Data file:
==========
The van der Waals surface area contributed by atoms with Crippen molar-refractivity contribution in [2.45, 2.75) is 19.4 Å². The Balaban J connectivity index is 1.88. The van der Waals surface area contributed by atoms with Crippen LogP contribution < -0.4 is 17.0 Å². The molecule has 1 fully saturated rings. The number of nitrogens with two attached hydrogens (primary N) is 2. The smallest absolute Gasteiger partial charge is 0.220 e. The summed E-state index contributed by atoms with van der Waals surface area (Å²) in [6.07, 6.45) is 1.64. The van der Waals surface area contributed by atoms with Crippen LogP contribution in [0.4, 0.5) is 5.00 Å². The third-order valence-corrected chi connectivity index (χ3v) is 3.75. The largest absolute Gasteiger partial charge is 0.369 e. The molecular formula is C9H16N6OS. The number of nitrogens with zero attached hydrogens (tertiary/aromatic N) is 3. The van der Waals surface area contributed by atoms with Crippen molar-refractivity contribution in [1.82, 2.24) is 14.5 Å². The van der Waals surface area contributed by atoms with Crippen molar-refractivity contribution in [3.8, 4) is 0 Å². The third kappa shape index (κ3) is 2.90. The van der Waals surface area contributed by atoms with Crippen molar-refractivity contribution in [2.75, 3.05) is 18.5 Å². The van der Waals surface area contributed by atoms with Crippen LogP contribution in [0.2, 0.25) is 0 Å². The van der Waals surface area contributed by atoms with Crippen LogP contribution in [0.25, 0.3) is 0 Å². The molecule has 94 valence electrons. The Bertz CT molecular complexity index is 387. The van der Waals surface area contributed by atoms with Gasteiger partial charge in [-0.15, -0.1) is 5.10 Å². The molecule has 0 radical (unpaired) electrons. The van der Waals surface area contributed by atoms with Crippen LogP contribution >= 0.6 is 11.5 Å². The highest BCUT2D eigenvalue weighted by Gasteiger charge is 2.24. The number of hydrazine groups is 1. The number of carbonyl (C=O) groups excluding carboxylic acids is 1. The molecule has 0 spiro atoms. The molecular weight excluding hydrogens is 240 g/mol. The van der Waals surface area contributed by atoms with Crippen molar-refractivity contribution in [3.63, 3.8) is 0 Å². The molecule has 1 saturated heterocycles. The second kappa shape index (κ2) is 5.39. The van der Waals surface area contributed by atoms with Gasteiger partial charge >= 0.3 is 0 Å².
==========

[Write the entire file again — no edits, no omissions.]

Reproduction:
The van der Waals surface area contributed by atoms with Crippen molar-refractivity contribution in [2.45, 2.75) is 19.4 Å². The Balaban J connectivity index is 1.88. The van der Waals surface area contributed by atoms with Crippen LogP contribution < -0.4 is 17.0 Å². The molecule has 1 fully saturated rings. The number of nitrogens with two attached hydrogens (primary N) is 2. The smallest absolute Gasteiger partial charge is 0.220 e. The summed E-state index contributed by atoms with van der Waals surface area (Å²) in [6.07, 6.45) is 1.64. The van der Waals surface area contributed by atoms with Crippen LogP contribution in [0.4, 0.5) is 5.00 Å². The third-order valence-corrected chi connectivity index (χ3v) is 3.75. The largest absolute Gasteiger partial charge is 0.369 e. The molecular formula is C9H16N6OS. The number of nitrogens with zero attached hydrogens (tertiary/aromatic N) is 3. The van der Waals surface area contributed by atoms with Crippen molar-refractivity contribution in [1.82, 2.24) is 14.5 Å². The van der Waals surface area contributed by atoms with Crippen molar-refractivity contribution in [3.8, 4) is 0 Å². The third kappa shape index (κ3) is 2.90. The van der Waals surface area contributed by atoms with Crippen molar-refractivity contribution in [2.75, 3.05) is 18.5 Å². The van der Waals surface area contributed by atoms with Crippen LogP contribution in [0.2, 0.25) is 0 Å². The van der Waals surface area contributed by atoms with Crippen LogP contribution in [0.25, 0.3) is 0 Å². The molecule has 94 valence electrons. The Bertz CT molecular complexity index is 387. The van der Waals surface area contributed by atoms with Gasteiger partial charge in [-0.15, -0.1) is 5.10 Å². The molecule has 0 radical (unpaired) electrons. The van der Waals surface area contributed by atoms with Crippen LogP contribution >= 0.6 is 11.5 Å². The highest BCUT2D eigenvalue weighted by Gasteiger charge is 2.24. The number of hydrazine groups is 1. The number of carbonyl (C=O) groups excluding carboxylic acids is 1. The molecule has 0 spiro atoms. The molecular weight excluding hydrogens is 240 g/mol. The van der Waals surface area contributed by atoms with Crippen molar-refractivity contribution in [3.63, 3.8) is 0 Å². The molecule has 1 saturated heterocycles. The second kappa shape index (κ2) is 5.39. The van der Waals surface area contributed by atoms with Gasteiger partial charge >= 0.3 is 0 Å².